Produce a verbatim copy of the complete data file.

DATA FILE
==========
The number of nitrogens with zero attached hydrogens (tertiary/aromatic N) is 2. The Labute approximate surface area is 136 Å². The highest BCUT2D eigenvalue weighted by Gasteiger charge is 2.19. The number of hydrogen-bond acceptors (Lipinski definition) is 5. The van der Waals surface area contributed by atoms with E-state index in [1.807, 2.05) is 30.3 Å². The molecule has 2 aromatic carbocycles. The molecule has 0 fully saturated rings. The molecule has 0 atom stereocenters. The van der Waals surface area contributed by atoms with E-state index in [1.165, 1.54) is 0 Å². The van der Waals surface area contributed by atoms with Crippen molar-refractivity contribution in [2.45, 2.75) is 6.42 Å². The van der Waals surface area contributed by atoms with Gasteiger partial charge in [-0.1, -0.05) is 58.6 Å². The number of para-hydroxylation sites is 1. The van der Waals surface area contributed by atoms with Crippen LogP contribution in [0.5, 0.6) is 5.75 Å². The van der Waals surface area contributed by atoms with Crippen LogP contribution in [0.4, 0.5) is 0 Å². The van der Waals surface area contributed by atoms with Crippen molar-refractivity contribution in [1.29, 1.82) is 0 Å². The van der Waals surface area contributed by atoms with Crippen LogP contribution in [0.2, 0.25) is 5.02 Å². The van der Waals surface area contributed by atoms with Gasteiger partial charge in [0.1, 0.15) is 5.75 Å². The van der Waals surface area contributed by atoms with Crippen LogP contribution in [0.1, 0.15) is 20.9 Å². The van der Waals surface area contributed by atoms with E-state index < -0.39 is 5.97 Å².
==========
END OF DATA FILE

The number of nitrogens with zero attached hydrogens (tertiary/aromatic N) is 2. The Labute approximate surface area is 136 Å². The highest BCUT2D eigenvalue weighted by Gasteiger charge is 2.19. The number of hydrogen-bond acceptors (Lipinski definition) is 5. The van der Waals surface area contributed by atoms with E-state index in [1.807, 2.05) is 30.3 Å². The molecule has 2 aromatic carbocycles. The molecule has 0 fully saturated rings. The molecule has 0 atom stereocenters. The van der Waals surface area contributed by atoms with E-state index in [1.165, 1.54) is 0 Å². The van der Waals surface area contributed by atoms with Crippen molar-refractivity contribution in [2.45, 2.75) is 6.42 Å². The van der Waals surface area contributed by atoms with Gasteiger partial charge in [-0.1, -0.05) is 58.6 Å². The number of para-hydroxylation sites is 1. The van der Waals surface area contributed by atoms with Crippen LogP contribution in [0.5, 0.6) is 5.75 Å². The van der Waals surface area contributed by atoms with Crippen LogP contribution in [0.4, 0.5) is 0 Å². The van der Waals surface area contributed by atoms with Crippen molar-refractivity contribution in [1.29, 1.82) is 0 Å². The van der Waals surface area contributed by atoms with Crippen LogP contribution in [0.2, 0.25) is 5.02 Å². The van der Waals surface area contributed by atoms with Gasteiger partial charge in [0.1, 0.15) is 5.75 Å². The van der Waals surface area contributed by atoms with Crippen LogP contribution in [0.1, 0.15) is 20.9 Å². The van der Waals surface area contributed by atoms with E-state index < -0.39 is 5.97 Å².